Not to mention they'd have to adopt the Queen as their Head of State, a woman whose sole claim to power is being gifted extreme wealth. Americans value meritocracy not aristocratic heredity. We value picking oneself up by the bootstraps, not worshipping a family of inbred royals with overbites.

Canada's a definite upgrade over Mississippi and Alabama. But joining with Canada is still an economic downgrade over those Blue States going it alone.
 
Old 12-19-2016, 05:52 PM
 
Location: Near Manito
19,520 posts, read 20,905,707 times
Reputation: 13856
Quote:
Originally Posted by manitopiaaa View Post

Those Democratic states above have 96,716,379 people. They would contribute nearly 3/4ths of this "new country's" GDP, would have more than 4/5ths of the Global 2000 companies, would have 9/10ths of the best universities, the best weather (forests, palm trees, beaches, mountains, deserts), higher GDP per capita and lower household debt (and no housing bubble on the horizon). What do they get by joining Canada, a country with high debt, bad weather, high cost of living, and a housing bubble on the horizon?

Not to mention they'd have to adopt the Queen as their Head of State, a woman whose sole claim to power is being gifted extreme wealth. Americans value meritocracy not aristocratic heredity. We value picking oneself up by the bootstraps, not worshipping a family of inbred royals with overbites.
Ah. I was waiting for the voice of reason.

I'm still waiting.
 
Old 12-19-2016, 06:02 PM
 
Location: Alexandria, Commonwealth of Virginia
1,609 posts, read 1,108,669 times
Reputation: 1908
Quote:
Originally Posted by Slate Moonstone View Post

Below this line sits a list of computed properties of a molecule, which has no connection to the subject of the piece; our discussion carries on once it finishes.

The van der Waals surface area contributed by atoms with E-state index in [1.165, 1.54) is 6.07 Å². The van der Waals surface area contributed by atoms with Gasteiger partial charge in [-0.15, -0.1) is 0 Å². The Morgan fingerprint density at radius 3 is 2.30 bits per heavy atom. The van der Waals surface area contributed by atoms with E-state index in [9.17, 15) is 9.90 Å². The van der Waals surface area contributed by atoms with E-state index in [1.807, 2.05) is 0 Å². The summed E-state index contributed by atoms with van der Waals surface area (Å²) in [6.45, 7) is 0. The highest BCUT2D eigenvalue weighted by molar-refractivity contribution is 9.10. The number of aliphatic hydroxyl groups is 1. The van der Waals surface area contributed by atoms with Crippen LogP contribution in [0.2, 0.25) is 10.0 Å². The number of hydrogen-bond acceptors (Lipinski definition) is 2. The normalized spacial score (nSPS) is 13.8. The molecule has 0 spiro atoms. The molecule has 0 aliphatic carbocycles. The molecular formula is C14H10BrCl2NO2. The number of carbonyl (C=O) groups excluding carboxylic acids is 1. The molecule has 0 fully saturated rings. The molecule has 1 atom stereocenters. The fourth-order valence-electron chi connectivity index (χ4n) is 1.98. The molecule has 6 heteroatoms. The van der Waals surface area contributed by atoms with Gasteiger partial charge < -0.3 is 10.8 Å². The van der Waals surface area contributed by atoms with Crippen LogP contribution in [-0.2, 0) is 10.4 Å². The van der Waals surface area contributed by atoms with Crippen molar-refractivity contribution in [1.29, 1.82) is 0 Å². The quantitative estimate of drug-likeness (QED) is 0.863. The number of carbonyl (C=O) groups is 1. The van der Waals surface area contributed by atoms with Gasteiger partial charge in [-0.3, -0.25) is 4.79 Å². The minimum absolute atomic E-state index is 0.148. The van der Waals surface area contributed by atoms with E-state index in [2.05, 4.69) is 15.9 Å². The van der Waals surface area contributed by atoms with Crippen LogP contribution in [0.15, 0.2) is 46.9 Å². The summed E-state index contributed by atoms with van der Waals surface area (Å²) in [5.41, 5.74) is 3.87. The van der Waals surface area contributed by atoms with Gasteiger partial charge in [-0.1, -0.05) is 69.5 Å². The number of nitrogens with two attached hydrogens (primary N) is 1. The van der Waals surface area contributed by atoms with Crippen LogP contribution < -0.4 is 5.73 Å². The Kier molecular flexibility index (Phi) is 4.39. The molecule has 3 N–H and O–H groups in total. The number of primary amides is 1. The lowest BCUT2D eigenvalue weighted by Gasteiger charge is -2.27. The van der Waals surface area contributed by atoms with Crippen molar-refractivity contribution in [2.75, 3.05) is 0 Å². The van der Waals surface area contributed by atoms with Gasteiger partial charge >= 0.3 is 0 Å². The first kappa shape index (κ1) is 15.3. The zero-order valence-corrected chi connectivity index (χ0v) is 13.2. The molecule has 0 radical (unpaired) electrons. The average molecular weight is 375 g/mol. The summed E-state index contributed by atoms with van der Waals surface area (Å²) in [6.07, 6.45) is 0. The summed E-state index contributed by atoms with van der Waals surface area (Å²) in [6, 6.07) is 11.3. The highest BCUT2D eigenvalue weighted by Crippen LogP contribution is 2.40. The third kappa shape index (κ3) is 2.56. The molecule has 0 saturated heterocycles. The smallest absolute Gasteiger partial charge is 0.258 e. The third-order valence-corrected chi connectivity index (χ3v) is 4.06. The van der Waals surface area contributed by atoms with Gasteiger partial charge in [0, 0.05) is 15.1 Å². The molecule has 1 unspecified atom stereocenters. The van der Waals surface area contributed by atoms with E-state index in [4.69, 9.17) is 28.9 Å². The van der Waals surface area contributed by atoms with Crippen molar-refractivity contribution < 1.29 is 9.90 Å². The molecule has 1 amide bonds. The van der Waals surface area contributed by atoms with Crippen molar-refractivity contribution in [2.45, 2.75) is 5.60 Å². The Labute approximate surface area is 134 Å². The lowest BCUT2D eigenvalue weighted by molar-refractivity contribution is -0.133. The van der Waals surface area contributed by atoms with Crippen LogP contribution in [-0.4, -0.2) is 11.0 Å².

Um, I don't mean to be dense, but what exactly are these "issues" you're talking about? I mean, obviously Canada isn't perfect - no place is - but things are going pretty well there. The country is one of the safest in the world, inequality is far better than in most Western countries, the health care system works well by and large, macroeconomic management is solid, the economy is recovering from the oil slump, the threat of Quebec separatism seems to have died out... I'm struggling to see what the major problems are.




Yeah, US whites have basically voted to destroy the country rather than share it with nonwhites. That shouldn't have been a surprise to me - I mean, the whites abandoned the cities and let them collapse - but I naively believed the country had progressed a lot. Obviously, I was wrong.
1. Ontario's debt is through the roof
2. Household debt in Canada is among the world's highest
3. Canada has been losing full-time jobs for months now (and all it adds are low-wage part-time service jobs)
4. The level of immigration (460k) is really high, especially without corresponding economic growth
5. The housing bubble is teetering
6. Once the U.S. Fed keeps raising interest rates, the Loonie will crash further making imports even worse off
7. Oil will never reach the peak of the 2000s, hindering economic growth going forward
8. Canada has very low innovation for a Western country (Dutch disease?). The last best thing Canada produced - Blackberry - is nearing bankruptcy. Bombardier is next in line.